I have now reached Connecticut, the southernmost state of New England. And like the South and Southwest, New England is a region of the country with a lot of very region-specific specialties that are both 1) well-known around the country, and 2) still usually found in that region alone. It's also a region 3) whose specialties are not often state-specific, but found throughout the entire region. So this and many of my other New England posts may end up reflecting not just the culinary history of that state, but the entire northeastern-most corner of the country.
Snacking State-by-State: Connecticut
Official Name: State of Connecticut
State Nicknames: The Nutmeg State, The Constitution State, The Provisions State, The Land of Steady Habits
Admission to the US: January 9, 1788 (#5)
Capital: Hartford (3rd largest city)
Other Important Cities: Bridgeport (largest), New Haven (2nd largest), Stamford (4th largest)
Region: Northeast, New England; New England (US Census)
RAFT Nations: Clambake
Bordered by: Massachusetts (north); Rhode Island (east); Long Island Sound and Long Island, New York (south); New York (west)
Official State Foods and Edible Things: Eastern oyster (shellfish)
Some Famous & Typical Foods: oysters, clams, lobsters, haddock, typical New England dishes (Indian pudding, whoopie pie, chowder - including several types of clam chowder), Election cake, apizza (Neapolitan-style pizza pronounced "a-PEETZ"), Portuguese cuisine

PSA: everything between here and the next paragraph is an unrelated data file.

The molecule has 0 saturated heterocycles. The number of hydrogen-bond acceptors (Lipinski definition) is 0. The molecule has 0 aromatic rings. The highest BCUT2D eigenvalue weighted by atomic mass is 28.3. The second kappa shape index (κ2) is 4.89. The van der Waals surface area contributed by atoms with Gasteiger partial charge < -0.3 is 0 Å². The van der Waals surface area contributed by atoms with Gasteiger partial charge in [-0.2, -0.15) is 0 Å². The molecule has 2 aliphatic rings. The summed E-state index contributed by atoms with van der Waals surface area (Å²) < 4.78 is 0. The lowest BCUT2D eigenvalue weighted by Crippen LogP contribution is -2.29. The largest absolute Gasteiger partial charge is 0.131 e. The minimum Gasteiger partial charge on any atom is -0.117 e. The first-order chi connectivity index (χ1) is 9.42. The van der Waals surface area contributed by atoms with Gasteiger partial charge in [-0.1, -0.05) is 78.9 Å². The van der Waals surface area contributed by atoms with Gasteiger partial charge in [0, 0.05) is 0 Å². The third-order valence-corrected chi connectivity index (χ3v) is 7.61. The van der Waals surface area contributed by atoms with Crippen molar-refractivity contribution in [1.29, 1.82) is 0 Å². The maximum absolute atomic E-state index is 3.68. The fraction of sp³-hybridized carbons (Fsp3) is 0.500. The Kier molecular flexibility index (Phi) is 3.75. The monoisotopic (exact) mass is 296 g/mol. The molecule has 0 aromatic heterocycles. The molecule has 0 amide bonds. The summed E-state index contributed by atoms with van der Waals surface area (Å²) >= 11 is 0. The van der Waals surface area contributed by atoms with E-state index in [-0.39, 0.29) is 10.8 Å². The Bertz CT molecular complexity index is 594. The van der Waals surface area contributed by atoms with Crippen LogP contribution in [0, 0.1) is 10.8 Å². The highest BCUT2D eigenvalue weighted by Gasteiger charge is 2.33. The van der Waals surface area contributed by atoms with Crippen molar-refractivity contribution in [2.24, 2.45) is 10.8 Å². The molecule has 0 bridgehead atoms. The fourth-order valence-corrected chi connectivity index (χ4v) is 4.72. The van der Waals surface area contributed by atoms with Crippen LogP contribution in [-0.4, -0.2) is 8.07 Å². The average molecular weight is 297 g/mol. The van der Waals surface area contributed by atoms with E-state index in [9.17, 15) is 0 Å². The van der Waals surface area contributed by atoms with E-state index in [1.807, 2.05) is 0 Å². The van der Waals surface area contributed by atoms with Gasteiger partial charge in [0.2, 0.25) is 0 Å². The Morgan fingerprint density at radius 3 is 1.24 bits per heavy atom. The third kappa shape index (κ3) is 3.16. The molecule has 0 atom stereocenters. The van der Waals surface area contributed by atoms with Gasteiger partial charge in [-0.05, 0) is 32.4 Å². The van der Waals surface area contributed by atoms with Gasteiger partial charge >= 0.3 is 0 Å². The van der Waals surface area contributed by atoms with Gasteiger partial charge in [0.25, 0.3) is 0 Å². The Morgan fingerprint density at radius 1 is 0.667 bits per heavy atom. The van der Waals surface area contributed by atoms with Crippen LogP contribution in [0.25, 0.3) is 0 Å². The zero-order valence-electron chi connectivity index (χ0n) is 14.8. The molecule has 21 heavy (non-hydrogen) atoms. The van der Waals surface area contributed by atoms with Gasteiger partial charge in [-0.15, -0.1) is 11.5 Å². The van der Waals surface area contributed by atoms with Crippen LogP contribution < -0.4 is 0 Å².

Before this project, my total exposure to all things culinarily Connecticut consisted of: 1) New England clam chowder; and 2) the various food references in The Stepford Wives. I found that the first was not as clear-cut as I and every other non-New Englander had at first thought. The second caused various robotic phrases to echo through my head all throughout my cooking:
The food of Connecticut and of New England is true, hearty Yankee eating. Not "Yankee" in the "not Southerner" sense, or the "Come on, you Yanks!" sense, or especially the dreaded "pinstripe" sense. Despite all the New Yorkers, Connecticut is still, mostly, Red Sox land. This is "Yankee" in the original sense of the term: a New Englander. Or at least so E.B. White was said to have defined the term: a person from New England, specifically someone from Vermont who "eats pie for breakfast". Just wait until we get to Vermont sometime in 2012.
Perhaps you can divide Connecticut up into a few regions of its own, based on the types of clam chowders you typically find there. There is the southwestern corner - the so-called "Gold Coast" - which is culturally tied to New York City and its "Manhattan" clam chowder that seems to make true Yankees wretch. There is the northern, more specifically "New England", part of the state, whose clam chowder is most familiar to the rest of the country - a chowder which is characteristic of Boston. And there is the south coast, which runs parallel to Long Island to the south. Their clam chowder is one of several regional variations I had never heard of, along with the reddish Rhode Island variety and the milky, buttery kind you find in Maine.
The one I made is that typical one from southern Connecticut (by the way, here is an instructive discussion on the Chowhound website, where one transplanted Texan tries to wrap her head around what constitutes a true Connecticut-style chowder). Brooke Dojny, author of Dishing Up Maine and New England Clam Shack Cookbook, the source for the recipe I used, explains this chowder succinctly:
Southern New England clam chowder: Almost always starts with salt pork, thickened only with floury potatoes, and a broth-and-water base. Made with chopped hard-shell clams. [Dojny 2008:50]Dojny notes that there is often fierce disagreement between different regions of New England - "or even people from neighboring towns in the same region" (Dojny 2008:50). Hopefully I will not have pissed off any angry Yankees when they muse over my very first attempt at Southern New England clam chowder.